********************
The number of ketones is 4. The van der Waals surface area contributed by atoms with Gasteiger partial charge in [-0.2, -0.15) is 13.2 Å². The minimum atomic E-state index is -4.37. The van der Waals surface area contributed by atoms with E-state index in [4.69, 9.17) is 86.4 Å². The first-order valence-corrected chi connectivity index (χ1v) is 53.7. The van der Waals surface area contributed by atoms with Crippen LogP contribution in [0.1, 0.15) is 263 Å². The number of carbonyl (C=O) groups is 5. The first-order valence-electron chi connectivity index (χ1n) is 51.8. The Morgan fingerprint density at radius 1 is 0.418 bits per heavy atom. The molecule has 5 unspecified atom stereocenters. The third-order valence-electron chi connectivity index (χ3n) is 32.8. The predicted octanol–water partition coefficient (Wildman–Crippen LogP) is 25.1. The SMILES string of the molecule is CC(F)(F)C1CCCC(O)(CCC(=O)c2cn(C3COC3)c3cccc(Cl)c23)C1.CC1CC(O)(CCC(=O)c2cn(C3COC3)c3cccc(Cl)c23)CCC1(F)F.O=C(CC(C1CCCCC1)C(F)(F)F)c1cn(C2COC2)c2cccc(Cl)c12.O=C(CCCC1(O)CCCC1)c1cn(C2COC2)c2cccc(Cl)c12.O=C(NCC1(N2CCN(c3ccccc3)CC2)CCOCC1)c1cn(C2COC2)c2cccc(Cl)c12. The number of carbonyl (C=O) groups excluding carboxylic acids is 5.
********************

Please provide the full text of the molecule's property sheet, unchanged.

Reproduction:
The number of ketones is 4. The van der Waals surface area contributed by atoms with Gasteiger partial charge in [-0.2, -0.15) is 13.2 Å². The minimum atomic E-state index is -4.37. The van der Waals surface area contributed by atoms with E-state index in [4.69, 9.17) is 86.4 Å². The first-order valence-corrected chi connectivity index (χ1v) is 53.7. The van der Waals surface area contributed by atoms with Crippen LogP contribution in [0.1, 0.15) is 263 Å². The number of carbonyl (C=O) groups is 5. The first-order valence-electron chi connectivity index (χ1n) is 51.8. The Morgan fingerprint density at radius 1 is 0.418 bits per heavy atom. The molecule has 5 unspecified atom stereocenters. The third-order valence-electron chi connectivity index (χ3n) is 32.8. The predicted octanol–water partition coefficient (Wildman–Crippen LogP) is 25.1. The SMILES string of the molecule is CC(F)(F)C1CCCC(O)(CCC(=O)c2cn(C3COC3)c3cccc(Cl)c23)C1.CC1CC(O)(CCC(=O)c2cn(C3COC3)c3cccc(Cl)c23)CCC1(F)F.O=C(CC(C1CCCCC1)C(F)(F)F)c1cn(C2COC2)c2cccc(Cl)c12.O=C(CCCC1(O)CCCC1)c1cn(C2COC2)c2cccc(Cl)c12.O=C(NCC1(N2CCN(c3ccccc3)CC2)CCOCC1)c1cn(C2COC2)c2cccc(Cl)c12. The number of carbonyl (C=O) groups excluding carboxylic acids is 5.